Thursday, 19 November 2009

Counterfeit drug-trafficking rife in Kingdom, experts say

Photo by: Sovan Philong
A woman accepts money for medication sold out of a box on the steps of her home outside Phnom Penh earlier this year. Cambodia is still struggling to curb the sale of counterfeit drugs.


(Posted by CAAI News Media)

Thursday, 19 November 2009 15:04 Jacob Gold and Khouth Sophak Chakrya

CAMBODIA is fast becoming a focal point for regional traffic in counterfeit medication, experts warned on Wednesday at the opening of a three-day seminar.

Organised by the French embassy, the event is focused on eliminating counterfeit drugs from the Mekong sub-region. “Around the world, US$70 billion is spent every year on counterfeit drugs, which kill thousands of people who unknowingly ingest them,” French Ambassador Jean Fran├žois Desmazieres said in the opening address.

Researchers have found that counterfeit and substandard medicines are bolstering the drug resistance of malarial parasites and in some cases have triggered adverse – even fatal – reactions.

“Cambodia is becoming a hub for regional traffic in counterfeit drugs,” said Anne-Lise Sauterey, coordinator of Southeast Asia illicit trade watchdog The Observatory. Of particular concern is the spread of fake antimalarial drugs, which she described as particularly severe in the Mekong sub-region and indelibly linked to the trade in illegal substances.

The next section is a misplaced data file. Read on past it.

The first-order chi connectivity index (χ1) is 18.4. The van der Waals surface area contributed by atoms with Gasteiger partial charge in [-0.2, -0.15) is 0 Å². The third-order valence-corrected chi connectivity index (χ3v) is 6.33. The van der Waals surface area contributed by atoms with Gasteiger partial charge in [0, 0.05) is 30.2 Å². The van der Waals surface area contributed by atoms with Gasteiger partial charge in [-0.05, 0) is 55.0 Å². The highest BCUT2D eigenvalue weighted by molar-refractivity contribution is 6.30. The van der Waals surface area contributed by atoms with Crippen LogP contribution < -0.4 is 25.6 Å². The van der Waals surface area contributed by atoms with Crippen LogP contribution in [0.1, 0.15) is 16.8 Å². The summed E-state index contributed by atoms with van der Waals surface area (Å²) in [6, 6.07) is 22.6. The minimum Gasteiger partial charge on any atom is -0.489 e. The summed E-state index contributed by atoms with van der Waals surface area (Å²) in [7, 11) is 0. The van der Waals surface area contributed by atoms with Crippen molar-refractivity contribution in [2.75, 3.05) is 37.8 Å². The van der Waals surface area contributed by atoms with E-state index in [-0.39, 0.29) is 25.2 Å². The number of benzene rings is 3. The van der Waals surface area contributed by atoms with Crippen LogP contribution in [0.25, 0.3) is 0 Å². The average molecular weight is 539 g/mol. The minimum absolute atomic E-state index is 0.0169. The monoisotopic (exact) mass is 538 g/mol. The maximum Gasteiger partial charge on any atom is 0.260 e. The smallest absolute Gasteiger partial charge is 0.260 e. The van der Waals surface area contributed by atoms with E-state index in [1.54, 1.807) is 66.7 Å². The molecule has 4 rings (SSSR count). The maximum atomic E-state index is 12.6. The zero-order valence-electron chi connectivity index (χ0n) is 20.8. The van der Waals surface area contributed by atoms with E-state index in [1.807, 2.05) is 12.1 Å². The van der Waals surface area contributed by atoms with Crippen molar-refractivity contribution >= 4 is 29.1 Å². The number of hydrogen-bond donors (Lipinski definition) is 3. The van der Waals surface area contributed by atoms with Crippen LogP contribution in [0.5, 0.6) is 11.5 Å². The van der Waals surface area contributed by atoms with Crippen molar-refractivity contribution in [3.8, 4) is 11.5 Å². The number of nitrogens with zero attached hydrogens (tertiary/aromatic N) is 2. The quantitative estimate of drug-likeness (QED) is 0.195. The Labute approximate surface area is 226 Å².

“A survey of regional malaria medications found that 50 percent were counterfeit,” she said, noting that the fake drugs were stamped with 80 different varieties of counterfeited verification holograms. Analyses of fake medicine seized in Cambodia between 2007 and 2008 detected the recurring presence of saffrole and metamizole, both precursor substances in the production of methamphetamine.

As much as 30 percent of medication on sale in developing countries is fake or substandard, according to William Mfuko, a technical officer at the World Health Organisation in Cambodia. Pharmacies operating without licences are often to blame, and the government has closed more than 1,000 of them since 2005.

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